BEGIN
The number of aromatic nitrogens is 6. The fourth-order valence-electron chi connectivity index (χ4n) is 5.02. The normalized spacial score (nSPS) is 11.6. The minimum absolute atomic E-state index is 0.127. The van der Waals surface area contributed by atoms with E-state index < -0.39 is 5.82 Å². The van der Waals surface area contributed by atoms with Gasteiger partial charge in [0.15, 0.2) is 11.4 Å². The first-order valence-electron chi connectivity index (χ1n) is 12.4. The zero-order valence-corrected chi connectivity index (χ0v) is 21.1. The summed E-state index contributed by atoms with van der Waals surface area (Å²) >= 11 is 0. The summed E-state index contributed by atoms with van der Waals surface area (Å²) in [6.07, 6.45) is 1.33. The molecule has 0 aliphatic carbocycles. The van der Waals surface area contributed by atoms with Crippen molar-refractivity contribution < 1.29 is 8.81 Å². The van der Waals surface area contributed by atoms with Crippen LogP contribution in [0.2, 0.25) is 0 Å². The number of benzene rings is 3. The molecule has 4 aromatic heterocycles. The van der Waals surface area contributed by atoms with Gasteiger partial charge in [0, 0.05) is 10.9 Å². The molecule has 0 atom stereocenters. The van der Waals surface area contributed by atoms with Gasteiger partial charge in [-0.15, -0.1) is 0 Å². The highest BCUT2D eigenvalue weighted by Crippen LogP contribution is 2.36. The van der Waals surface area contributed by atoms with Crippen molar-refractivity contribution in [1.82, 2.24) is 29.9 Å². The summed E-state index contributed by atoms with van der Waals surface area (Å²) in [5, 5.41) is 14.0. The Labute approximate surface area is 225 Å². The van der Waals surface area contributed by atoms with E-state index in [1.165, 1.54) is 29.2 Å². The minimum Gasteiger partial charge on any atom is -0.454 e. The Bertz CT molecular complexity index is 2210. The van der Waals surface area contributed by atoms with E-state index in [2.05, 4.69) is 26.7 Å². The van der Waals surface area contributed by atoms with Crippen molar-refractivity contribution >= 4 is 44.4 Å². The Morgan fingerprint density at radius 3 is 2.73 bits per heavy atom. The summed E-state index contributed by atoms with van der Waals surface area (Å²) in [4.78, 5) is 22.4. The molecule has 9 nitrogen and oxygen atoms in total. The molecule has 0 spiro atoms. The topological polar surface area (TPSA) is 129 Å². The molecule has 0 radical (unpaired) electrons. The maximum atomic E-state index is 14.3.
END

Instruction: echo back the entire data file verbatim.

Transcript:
The number of aromatic nitrogens is 6. The fourth-order valence-electron chi connectivity index (χ4n) is 5.02. The normalized spacial score (nSPS) is 11.6. The minimum absolute atomic E-state index is 0.127. The van der Waals surface area contributed by atoms with E-state index < -0.39 is 5.82 Å². The van der Waals surface area contributed by atoms with Gasteiger partial charge in [0.15, 0.2) is 11.4 Å². The first-order valence-electron chi connectivity index (χ1n) is 12.4. The zero-order valence-corrected chi connectivity index (χ0v) is 21.1. The summed E-state index contributed by atoms with van der Waals surface area (Å²) >= 11 is 0. The summed E-state index contributed by atoms with van der Waals surface area (Å²) in [6.07, 6.45) is 1.33. The molecule has 0 aliphatic carbocycles. The van der Waals surface area contributed by atoms with Crippen molar-refractivity contribution < 1.29 is 8.81 Å². The van der Waals surface area contributed by atoms with Crippen LogP contribution in [0.2, 0.25) is 0 Å². The number of benzene rings is 3. The molecule has 4 aromatic heterocycles. The van der Waals surface area contributed by atoms with Gasteiger partial charge in [0, 0.05) is 10.9 Å². The molecule has 0 atom stereocenters. The van der Waals surface area contributed by atoms with Gasteiger partial charge in [-0.15, -0.1) is 0 Å². The highest BCUT2D eigenvalue weighted by Crippen LogP contribution is 2.36. The van der Waals surface area contributed by atoms with Crippen molar-refractivity contribution in [1.82, 2.24) is 29.9 Å². The summed E-state index contributed by atoms with van der Waals surface area (Å²) in [5, 5.41) is 14.0. The Labute approximate surface area is 225 Å². The van der Waals surface area contributed by atoms with E-state index in [1.165, 1.54) is 29.2 Å². The minimum Gasteiger partial charge on any atom is -0.454 e. The Bertz CT molecular complexity index is 2210. The van der Waals surface area contributed by atoms with E-state index in [2.05, 4.69) is 26.7 Å². The van der Waals surface area contributed by atoms with Crippen molar-refractivity contribution >= 4 is 44.4 Å². The Morgan fingerprint density at radius 3 is 2.73 bits per heavy atom. The summed E-state index contributed by atoms with van der Waals surface area (Å²) in [4.78, 5) is 22.4. The molecule has 9 nitrogen and oxygen atoms in total. The molecule has 0 spiro atoms. The topological polar surface area (TPSA) is 129 Å². The molecule has 0 radical (unpaired) electrons. The maximum atomic E-state index is 14.3.